On Tuesday 18th November we participated in a workshop convened by the European Commission’s DG Climate Action division, to discuss the latest research and emerging results on global and regional mitigation policies and pathways, and how these can contribute to the UNFCCC negotiations process.
We and other research colleagues presented and discussed new studies that build on the IPCC’s recently-published synthesis report. The emerging evidence is that for the world to get onto a low-carbon pathway will require a raft of new policies from major emitting regions; that there is still an uncertain relationship between emissions levels and long-term temperature change; that further delayed mitigation action is expensive if we’re serious about meeting stringent climate targets; and that there are a number of potential global co-benefits to mitigation such as air quality and energy security, which need to be considered in greater detail. Overall, it’s clear that the research agenda is still huge, and that AVOID2 and other programmes have a key role to play in filling the knowledge gaps.
The first session centred around forthcoming analysis by PBL Netherlands, IIASA and Ecofys on the potential impact of a set of enhanced policies in the major emitting countries to 2030. The enhanced policies, which are in line with national goals such as air quality, energy security and energy efficiency, could significantly reduce emissions against a “current policies” pathway, but there would still be a sizeable gap between the resulting pathway and one required to achieve emissions in line with a comparative 450ppm scenario. In some cases the enhanced policies provide the extra emission reductions needed to match existing national pledges; in others they provide a way of going beyond existing pledges. But there’s a definite need for greater policy effort if we’re serious about 2 degrees C.
The next session discussed the European Joint Research Centre’s analysis on the different regional impacts on GDP and consumption growth of undertaking mitigation in line with specified targets. Whether – and how – carbon taxes are recycled throughout the regional economies has a significant impact on the overall GDP and consumption losses. Full recycling to cut labour taxes could actually see an increase in employment and very little change in GDP growth reductions in many regions. So the cost of mitigation depends heavily on other policy decisions not directly related to emissions reductions.
IIASA and PBL presented some results from the LIMITS study (much of which formed a key part of the IPCC’s fifth assessment report) highlighting the additional investments required in a mitigation pathway, as well as the potential air quality and energy security implications of mitigation. In the case of the former, air quality would be greatly improved through mitigation. In the case of the latter, overall energy source diversity would be improved, though there are likely to be winners and losers from the changing energy trade patterns resulting from a shift from high carbon to low carbon energy usage. The presentation highlighted the difficulty in choosing suitable metrics to measure co-benefits and side effects, and also the lack of research looking in the other direction, at the incidental mitigation effects resulting from other policies, such as those around air quality. These areas will almost certainly receive greater attention going forward.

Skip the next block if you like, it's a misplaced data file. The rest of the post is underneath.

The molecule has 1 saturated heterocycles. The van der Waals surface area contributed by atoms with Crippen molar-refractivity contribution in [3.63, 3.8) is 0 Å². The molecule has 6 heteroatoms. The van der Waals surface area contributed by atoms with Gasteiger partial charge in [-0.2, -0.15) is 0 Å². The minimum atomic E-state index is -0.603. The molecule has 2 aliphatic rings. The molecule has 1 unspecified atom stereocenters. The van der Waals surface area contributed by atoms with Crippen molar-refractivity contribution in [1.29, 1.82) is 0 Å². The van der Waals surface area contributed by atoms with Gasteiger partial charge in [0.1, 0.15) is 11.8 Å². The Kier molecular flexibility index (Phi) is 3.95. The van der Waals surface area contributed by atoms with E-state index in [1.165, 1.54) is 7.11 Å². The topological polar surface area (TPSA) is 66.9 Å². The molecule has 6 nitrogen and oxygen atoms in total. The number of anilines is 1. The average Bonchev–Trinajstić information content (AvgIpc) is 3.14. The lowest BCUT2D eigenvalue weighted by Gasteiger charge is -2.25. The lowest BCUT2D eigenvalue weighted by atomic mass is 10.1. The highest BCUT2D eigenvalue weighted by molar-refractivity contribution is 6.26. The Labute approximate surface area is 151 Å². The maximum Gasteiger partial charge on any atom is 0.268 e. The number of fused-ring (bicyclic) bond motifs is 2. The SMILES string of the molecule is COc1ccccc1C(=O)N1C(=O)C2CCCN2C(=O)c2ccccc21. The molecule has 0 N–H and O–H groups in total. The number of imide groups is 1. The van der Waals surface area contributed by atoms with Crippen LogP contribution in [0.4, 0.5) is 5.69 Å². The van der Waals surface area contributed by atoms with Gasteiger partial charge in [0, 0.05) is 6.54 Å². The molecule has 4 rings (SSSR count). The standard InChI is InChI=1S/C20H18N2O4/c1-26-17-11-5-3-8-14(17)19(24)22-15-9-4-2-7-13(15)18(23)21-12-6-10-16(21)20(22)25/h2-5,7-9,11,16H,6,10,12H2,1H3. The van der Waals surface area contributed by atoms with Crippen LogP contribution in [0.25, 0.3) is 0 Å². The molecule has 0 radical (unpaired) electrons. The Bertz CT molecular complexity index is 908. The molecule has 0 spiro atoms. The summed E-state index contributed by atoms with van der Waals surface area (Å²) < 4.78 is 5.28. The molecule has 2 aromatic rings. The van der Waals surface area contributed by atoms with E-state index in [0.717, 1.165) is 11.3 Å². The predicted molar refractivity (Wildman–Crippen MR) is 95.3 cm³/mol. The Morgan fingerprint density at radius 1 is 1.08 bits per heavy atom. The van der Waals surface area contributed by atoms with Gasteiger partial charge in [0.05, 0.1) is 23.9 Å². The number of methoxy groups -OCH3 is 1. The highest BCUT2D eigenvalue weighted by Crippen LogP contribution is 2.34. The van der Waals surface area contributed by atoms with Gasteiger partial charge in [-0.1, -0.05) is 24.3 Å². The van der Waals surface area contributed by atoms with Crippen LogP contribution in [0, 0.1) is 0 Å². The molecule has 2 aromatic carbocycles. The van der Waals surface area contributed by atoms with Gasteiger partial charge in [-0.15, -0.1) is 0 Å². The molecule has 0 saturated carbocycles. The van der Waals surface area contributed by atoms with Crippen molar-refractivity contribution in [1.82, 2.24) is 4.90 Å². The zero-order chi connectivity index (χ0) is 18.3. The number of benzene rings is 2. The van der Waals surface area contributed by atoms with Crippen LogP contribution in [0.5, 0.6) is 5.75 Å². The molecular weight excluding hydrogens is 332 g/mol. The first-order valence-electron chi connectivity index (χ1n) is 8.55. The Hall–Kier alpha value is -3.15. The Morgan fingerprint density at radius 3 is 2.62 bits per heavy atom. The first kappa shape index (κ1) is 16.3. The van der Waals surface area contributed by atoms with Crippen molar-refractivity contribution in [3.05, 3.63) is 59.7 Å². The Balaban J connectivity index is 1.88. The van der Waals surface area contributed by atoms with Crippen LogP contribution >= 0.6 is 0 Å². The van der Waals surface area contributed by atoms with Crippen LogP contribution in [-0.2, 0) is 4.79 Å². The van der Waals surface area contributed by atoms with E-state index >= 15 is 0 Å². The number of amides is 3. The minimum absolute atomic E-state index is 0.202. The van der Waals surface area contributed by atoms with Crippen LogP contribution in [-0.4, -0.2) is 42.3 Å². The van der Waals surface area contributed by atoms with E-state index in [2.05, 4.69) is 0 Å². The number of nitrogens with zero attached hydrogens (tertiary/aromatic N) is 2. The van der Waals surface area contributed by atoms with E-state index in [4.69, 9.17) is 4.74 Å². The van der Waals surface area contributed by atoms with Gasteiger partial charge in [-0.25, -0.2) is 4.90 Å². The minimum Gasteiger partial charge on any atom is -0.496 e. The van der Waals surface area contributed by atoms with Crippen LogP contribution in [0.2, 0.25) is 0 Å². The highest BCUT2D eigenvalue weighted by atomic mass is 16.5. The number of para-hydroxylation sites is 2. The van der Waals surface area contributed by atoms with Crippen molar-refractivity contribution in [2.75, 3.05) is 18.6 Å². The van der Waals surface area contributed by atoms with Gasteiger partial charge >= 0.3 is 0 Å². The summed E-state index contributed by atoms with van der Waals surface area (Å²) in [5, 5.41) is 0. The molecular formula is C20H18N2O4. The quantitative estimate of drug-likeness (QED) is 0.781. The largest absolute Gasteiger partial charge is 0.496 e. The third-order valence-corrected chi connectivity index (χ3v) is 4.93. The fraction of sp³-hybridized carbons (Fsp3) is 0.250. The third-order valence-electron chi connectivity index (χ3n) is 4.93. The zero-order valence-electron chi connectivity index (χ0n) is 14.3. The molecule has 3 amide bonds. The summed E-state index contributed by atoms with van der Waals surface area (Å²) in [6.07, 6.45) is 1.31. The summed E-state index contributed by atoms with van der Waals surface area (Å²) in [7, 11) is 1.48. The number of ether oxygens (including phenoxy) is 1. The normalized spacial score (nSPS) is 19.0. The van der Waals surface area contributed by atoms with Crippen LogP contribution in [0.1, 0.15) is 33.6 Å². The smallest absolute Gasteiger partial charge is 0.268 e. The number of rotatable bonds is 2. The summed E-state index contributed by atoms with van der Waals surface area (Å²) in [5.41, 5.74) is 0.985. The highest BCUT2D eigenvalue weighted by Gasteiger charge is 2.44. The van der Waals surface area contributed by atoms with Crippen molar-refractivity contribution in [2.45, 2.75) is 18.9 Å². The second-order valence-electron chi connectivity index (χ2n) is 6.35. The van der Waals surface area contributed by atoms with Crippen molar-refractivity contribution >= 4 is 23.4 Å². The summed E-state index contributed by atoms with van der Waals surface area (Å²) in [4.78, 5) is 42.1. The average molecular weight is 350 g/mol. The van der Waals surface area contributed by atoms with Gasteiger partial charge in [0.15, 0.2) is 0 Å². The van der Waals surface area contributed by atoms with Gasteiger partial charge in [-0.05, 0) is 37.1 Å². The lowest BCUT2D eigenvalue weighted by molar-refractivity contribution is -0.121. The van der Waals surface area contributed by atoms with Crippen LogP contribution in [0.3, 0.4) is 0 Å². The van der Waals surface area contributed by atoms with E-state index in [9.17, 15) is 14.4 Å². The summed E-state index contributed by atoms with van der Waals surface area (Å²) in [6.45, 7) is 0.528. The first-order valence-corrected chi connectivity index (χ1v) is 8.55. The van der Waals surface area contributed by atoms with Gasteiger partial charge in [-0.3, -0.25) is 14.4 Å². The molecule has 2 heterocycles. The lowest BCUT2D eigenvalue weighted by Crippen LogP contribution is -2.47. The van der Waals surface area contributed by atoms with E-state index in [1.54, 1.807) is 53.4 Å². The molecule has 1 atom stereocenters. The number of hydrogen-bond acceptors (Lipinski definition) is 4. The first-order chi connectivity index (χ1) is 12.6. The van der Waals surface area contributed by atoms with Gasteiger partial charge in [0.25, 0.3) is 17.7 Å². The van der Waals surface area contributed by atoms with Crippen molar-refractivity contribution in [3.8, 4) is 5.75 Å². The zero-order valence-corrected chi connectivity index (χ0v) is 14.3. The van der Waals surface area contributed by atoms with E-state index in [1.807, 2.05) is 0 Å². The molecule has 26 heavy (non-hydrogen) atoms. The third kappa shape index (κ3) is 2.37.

A final presentation session dedicated to our AVOID 2 emerging analysis focused first on the wide distribution of carbon budgets associated with each likelihood of staying below 2oC by 2100, as well as the difficulty in relating cumulative CO2 budgets and annual emissions levels to specific temperature changes. It also highlighted that whilst the new IPCC analysis represents a very useful resource, caution is needed when interpreting the results. This has implications for the format of -and messaging around – different targets, budgets and pathways and the long term climate goal. The discussion also raised a number of interesting points about considering some alternative long term climate goals. Our analysis on the feasibility and costs of mitigation highlighted the potentially significant additional costs of delayed action for the most stringent climate targets, as well as the reliance of some models on achieving net negative emissions at a global level as early as 2070.
To conclude, workshop participants discussed the importance of drawing out core messages from the research and analysis that can effectively influence and help to understand the level of ambition in the forthcoming pledges that parties will be submitting in the run-up to COP 21 in Paris next year. To do this, research results that are regionally or nationally segregated, and clearly communicated, will be essential.
Several challenges lie ahead over the coming year in the lead-up to Paris, one of which will be to ensure that the best available evidence on the most important issues reaches policy makers and negotiators in as timely a manner as possible. AVOID 2 was set up to do just this and we look forward to being part of a critical year in addressing the climate change challenge.